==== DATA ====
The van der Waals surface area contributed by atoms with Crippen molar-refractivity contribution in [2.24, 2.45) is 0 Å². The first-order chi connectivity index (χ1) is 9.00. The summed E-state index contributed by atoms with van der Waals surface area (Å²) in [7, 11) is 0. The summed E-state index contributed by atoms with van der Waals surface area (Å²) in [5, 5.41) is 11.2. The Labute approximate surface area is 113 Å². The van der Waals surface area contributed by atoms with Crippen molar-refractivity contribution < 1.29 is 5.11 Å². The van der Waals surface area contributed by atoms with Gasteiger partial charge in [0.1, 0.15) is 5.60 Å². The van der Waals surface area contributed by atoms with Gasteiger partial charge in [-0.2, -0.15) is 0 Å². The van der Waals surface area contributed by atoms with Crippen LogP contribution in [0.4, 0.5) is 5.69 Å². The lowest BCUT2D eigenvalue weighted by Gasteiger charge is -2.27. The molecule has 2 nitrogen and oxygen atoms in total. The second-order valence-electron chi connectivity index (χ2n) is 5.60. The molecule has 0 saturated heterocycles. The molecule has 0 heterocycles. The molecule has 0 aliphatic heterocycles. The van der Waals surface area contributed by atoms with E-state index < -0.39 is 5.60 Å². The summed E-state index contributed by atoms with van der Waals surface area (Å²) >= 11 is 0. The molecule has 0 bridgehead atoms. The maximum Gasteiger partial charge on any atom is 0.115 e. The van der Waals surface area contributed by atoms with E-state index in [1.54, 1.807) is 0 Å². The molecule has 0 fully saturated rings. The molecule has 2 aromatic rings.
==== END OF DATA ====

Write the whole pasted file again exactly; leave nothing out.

The van der Waals surface area contributed by atoms with Crippen molar-refractivity contribution in [2.24, 2.45) is 0 Å². The first-order chi connectivity index (χ1) is 9.00. The summed E-state index contributed by atoms with van der Waals surface area (Å²) in [7, 11) is 0. The summed E-state index contributed by atoms with van der Waals surface area (Å²) in [5, 5.41) is 11.2. The Labute approximate surface area is 113 Å². The van der Waals surface area contributed by atoms with Crippen molar-refractivity contribution < 1.29 is 5.11 Å². The van der Waals surface area contributed by atoms with Gasteiger partial charge in [0.1, 0.15) is 5.60 Å². The van der Waals surface area contributed by atoms with Gasteiger partial charge in [-0.2, -0.15) is 0 Å². The van der Waals surface area contributed by atoms with Crippen LogP contribution in [0.4, 0.5) is 5.69 Å². The lowest BCUT2D eigenvalue weighted by Gasteiger charge is -2.27. The molecule has 2 nitrogen and oxygen atoms in total. The second-order valence-electron chi connectivity index (χ2n) is 5.60. The molecule has 0 saturated heterocycles. The molecule has 0 heterocycles. The molecule has 0 aliphatic heterocycles. The van der Waals surface area contributed by atoms with E-state index < -0.39 is 5.60 Å². The summed E-state index contributed by atoms with van der Waals surface area (Å²) >= 11 is 0. The molecule has 0 bridgehead atoms. The maximum Gasteiger partial charge on any atom is 0.115 e. The van der Waals surface area contributed by atoms with E-state index in [1.54, 1.807) is 0 Å². The molecule has 0 fully saturated rings. The molecule has 2 aromatic rings.